Instead, Negri falls back on an analysis of ‘political composition’ in which he can theorize on “the political organization of mobile labour – flexible, cognitive, precarious etc. Mobility and flexibility have elements of unpredictability…” And this when we know that ‘flexibility’ as imposed means an increase in the intensity of labour, this unpredictability doesn’t seem like much recompense. Not when he offers no clue as to the nature of the political organization, not unless we fantasize of a strategy from another era with a different class composition, The Wobblies, the Industrial Workers of the World.. Even when he does qualify – in that manner interviews allow for – he only says the obvious while stuck with the same abstract vocabulary. “Labour power doesn’t want to be precarious, but it wants to be free to be mobile and flexible if this is the case.” What he does provide, as a prophet should, is a unifying demand. the call for the citizen’s income. And this too matters, that the heterogenous multitude has claims to unify around.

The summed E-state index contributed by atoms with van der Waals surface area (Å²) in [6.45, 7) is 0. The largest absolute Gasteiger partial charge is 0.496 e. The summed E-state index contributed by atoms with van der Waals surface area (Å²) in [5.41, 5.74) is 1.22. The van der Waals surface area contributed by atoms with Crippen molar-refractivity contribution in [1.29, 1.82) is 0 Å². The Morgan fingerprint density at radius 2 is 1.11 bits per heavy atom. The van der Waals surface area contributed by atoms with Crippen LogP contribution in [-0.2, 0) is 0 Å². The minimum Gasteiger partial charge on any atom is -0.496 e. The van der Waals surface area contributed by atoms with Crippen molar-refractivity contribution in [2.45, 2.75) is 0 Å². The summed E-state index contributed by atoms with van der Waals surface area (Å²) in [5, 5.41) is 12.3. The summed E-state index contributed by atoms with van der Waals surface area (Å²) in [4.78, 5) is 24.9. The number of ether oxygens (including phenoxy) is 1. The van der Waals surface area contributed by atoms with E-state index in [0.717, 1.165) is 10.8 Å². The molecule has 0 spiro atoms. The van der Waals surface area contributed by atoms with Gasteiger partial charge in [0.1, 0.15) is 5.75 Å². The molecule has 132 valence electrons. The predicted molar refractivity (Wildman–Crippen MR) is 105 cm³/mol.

The best thing about Negri’s book is that it too, can take you by surprise. When he talks about particular situations and is not tied down by that vocabulary, he is clearer and always sympathetic to people in struggle. It is what he says of Brazil that comes as the most helpful surprise. The interview was made two years ago, and perhaps it is in those two years that the Workers Party government has braked too hard on what was possible, but even in 2006 one might have thought he would not be sympathetic to it. For most of ‘the left’ it is ‘reformist’ and anti-working class, but Negri is able to see a strategy of a country unpicking itself from the model of dependency, and that this is something of a precondition which takes time. “The process of revolutionary rupture against social inequality was evidently postponed to search for a new international equilibrium , necessary for government to re-establish a certain measure of autonomy from capital.” Eurocentric as Negri unashamedly is, he takes on board without ideological judgement that this is probably necessary for Brazil in order for the rupture against social inequality to take place. At the very least he does not imply bad faith on the government’s part. This trust is grounded in the wider political culture of Brazil, which with its various forms of ‘participatory democracy’, has provided a solid base. It is this recognition which highlights of the book’s virtues. The abstract structures Negri can build, sometimes are enough to drive you up the wall, but the generosity of spirit that informs his prophetic confidence in the emergence of a genuine communist society is a tonic.